Telemundo's Solid Journalism

By Jerry Kammer and Jerry Kammer on March 29, 2011

Yesterday in this space, I expressed admiration for Telemundo's coverage last Friday of the census report on the explosive growth of the Latino population.

Today I want to look at a sidebar in that same Telemundo newscast. It was introduced by anchorman Jose Diaz-Balart, who said, "One of the ways to strengthen our community is education. In a country where the white and Afro-American population is aging, Hispanic youth could represent hope."

The centerpiece of the story was analysis by Salvadoran-American journalist Carlos Rajo, an analyst for Telemundo.

Rajo provided a concise explanation of the damage the U.S. would suffer if the ever-larger cohort of Latino young people do not receive an education that prepares them for the future.

Rajo said that a failed education doesn't just hurt the individual: "The state is also hurt because it receives less taxes during the lifetime of a person who does not complete his education," he said.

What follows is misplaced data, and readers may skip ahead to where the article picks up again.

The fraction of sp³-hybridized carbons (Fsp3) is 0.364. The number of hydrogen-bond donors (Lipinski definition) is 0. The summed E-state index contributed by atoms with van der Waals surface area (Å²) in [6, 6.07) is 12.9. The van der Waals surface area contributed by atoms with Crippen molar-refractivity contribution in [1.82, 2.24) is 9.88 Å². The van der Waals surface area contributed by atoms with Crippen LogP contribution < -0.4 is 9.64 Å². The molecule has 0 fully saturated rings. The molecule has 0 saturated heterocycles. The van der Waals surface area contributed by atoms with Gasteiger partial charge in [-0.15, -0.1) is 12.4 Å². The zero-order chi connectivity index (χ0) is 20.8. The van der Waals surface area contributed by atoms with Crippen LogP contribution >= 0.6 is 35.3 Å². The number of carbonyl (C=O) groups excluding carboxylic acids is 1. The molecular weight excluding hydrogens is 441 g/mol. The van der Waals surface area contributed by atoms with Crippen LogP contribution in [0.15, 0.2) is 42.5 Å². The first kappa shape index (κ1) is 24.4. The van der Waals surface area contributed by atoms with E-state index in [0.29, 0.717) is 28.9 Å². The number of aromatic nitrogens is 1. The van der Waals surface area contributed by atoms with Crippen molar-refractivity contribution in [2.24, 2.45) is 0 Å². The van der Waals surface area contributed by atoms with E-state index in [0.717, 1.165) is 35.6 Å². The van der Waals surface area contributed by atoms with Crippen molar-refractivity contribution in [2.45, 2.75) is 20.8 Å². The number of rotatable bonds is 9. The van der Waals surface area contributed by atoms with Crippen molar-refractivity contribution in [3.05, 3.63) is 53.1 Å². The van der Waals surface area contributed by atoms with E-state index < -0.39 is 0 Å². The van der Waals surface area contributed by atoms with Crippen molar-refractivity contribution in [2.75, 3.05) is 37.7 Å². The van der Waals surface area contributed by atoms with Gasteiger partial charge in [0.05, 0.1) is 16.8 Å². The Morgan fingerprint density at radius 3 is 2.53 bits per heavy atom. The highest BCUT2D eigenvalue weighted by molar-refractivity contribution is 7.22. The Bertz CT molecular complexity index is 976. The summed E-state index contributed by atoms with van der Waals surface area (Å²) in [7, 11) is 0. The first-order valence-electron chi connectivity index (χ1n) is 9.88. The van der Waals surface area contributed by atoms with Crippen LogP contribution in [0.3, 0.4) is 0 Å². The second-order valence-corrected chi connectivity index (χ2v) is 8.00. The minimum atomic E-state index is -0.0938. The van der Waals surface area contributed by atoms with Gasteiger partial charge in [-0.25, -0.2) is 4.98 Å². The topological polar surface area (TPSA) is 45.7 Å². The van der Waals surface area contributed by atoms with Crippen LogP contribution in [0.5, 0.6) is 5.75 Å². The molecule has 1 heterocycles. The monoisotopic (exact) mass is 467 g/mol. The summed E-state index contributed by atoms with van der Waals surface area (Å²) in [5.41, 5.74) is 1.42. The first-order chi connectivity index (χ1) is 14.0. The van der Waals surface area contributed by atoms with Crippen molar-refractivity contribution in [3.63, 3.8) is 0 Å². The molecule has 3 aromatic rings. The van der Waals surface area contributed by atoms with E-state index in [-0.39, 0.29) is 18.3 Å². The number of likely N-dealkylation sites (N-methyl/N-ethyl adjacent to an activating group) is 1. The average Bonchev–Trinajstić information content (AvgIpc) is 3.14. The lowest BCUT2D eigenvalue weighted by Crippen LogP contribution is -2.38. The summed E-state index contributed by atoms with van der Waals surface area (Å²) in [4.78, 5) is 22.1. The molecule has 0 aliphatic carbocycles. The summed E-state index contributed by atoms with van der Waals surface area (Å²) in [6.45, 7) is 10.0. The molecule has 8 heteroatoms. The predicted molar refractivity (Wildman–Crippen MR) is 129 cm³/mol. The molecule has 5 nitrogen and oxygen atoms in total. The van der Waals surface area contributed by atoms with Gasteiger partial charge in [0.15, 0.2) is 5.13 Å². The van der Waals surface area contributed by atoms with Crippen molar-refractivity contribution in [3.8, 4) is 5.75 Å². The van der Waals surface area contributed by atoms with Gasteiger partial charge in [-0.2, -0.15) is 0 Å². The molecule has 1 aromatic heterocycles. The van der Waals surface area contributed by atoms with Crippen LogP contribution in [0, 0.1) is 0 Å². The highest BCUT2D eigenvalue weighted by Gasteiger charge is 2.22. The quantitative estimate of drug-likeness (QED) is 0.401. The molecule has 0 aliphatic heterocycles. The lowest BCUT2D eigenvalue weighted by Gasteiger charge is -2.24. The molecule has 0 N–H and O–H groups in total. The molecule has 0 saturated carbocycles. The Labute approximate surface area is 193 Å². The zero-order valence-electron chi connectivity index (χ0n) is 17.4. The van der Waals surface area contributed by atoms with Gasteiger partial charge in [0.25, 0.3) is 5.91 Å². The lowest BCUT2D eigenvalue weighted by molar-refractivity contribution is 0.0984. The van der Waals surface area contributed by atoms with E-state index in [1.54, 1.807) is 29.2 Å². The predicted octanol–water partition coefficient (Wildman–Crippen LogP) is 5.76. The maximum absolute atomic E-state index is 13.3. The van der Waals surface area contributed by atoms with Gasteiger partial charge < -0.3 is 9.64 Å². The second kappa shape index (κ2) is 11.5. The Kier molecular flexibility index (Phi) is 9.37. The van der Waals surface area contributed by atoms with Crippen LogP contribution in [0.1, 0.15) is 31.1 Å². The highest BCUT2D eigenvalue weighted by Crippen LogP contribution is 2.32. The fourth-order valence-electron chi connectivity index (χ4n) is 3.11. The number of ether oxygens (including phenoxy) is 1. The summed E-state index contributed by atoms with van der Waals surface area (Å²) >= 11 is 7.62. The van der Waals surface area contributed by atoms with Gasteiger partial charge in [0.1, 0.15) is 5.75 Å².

Broadening his field of vision, Rajo added this: "The future of those who are going to retire in 10 or 20 years will depend in large measure on the taxes that these young people pay."

This was a clear, crisp statement of an important fact of fiscal and civic life in the United States. It informed a discussion that our country needs to have. It was solid journalism.

Telemundo's competitors at Univision should take notice.

Washington Post columnist Robert Samuelson offered one measure of the challenge facing the country. In 2006 he wrote, "Since 1990, about 90 percent of the increase in people living below the government's poverty lines has come among Hispanics. That has to be mainly immigrants and their U.S.-born children."

Now we have record numbers of Hispanic immigrants and Hispanic children. Success for the young would contribute mightily to our success as a country. Failure would cause great damage.

Good journalism helps us understand the stakes.